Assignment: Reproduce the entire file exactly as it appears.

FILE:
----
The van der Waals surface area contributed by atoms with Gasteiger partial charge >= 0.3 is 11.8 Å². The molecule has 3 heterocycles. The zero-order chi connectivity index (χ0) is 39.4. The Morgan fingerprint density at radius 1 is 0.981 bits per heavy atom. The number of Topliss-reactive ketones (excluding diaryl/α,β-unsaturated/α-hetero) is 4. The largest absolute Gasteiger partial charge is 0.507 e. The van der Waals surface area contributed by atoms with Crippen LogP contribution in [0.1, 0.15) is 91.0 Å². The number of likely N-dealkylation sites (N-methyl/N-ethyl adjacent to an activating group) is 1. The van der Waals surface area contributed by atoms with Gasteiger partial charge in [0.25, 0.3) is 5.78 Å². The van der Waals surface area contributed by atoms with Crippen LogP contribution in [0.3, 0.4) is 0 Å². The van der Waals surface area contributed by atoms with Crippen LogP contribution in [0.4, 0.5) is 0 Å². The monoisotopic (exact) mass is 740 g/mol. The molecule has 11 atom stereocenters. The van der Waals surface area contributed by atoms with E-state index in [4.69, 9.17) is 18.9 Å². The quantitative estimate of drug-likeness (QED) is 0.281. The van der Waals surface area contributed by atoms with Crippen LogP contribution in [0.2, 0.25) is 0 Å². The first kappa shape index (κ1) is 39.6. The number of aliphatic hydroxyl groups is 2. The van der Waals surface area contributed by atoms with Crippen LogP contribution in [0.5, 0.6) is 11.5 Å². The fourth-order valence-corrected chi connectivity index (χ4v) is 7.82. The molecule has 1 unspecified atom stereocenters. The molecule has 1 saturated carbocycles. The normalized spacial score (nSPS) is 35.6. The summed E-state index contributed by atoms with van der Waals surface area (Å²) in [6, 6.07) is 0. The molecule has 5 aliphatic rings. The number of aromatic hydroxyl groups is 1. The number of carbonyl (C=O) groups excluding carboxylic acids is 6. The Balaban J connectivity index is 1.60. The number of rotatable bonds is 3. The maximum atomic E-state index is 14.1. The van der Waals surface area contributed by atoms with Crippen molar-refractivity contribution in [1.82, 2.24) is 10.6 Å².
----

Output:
The van der Waals surface area contributed by atoms with Gasteiger partial charge >= 0.3 is 11.8 Å². The molecule has 3 heterocycles. The zero-order chi connectivity index (χ0) is 39.4. The Morgan fingerprint density at radius 1 is 0.981 bits per heavy atom. The number of Topliss-reactive ketones (excluding diaryl/α,β-unsaturated/α-hetero) is 4. The largest absolute Gasteiger partial charge is 0.507 e. The van der Waals surface area contributed by atoms with Crippen LogP contribution in [0.1, 0.15) is 91.0 Å². The number of likely N-dealkylation sites (N-methyl/N-ethyl adjacent to an activating group) is 1. The van der Waals surface area contributed by atoms with Gasteiger partial charge in [0.25, 0.3) is 5.78 Å². The van der Waals surface area contributed by atoms with Crippen LogP contribution in [0.3, 0.4) is 0 Å². The van der Waals surface area contributed by atoms with Crippen LogP contribution in [0.4, 0.5) is 0 Å². The monoisotopic (exact) mass is 740 g/mol. The molecule has 11 atom stereocenters. The van der Waals surface area contributed by atoms with E-state index in [4.69, 9.17) is 18.9 Å². The quantitative estimate of drug-likeness (QED) is 0.281. The van der Waals surface area contributed by atoms with Crippen LogP contribution in [0.2, 0.25) is 0 Å². The first kappa shape index (κ1) is 39.6. The number of aliphatic hydroxyl groups is 2. The van der Waals surface area contributed by atoms with Crippen LogP contribution in [0.5, 0.6) is 11.5 Å². The fourth-order valence-corrected chi connectivity index (χ4v) is 7.82. The molecule has 1 unspecified atom stereocenters. The molecule has 1 saturated carbocycles. The normalized spacial score (nSPS) is 35.6. The summed E-state index contributed by atoms with van der Waals surface area (Å²) in [6, 6.07) is 0. The molecule has 5 aliphatic rings. The number of aromatic hydroxyl groups is 1. The number of carbonyl (C=O) groups excluding carboxylic acids is 6. The Balaban J connectivity index is 1.60. The number of rotatable bonds is 3. The maximum atomic E-state index is 14.1. The van der Waals surface area contributed by atoms with Crippen molar-refractivity contribution in [1.82, 2.24) is 10.6 Å².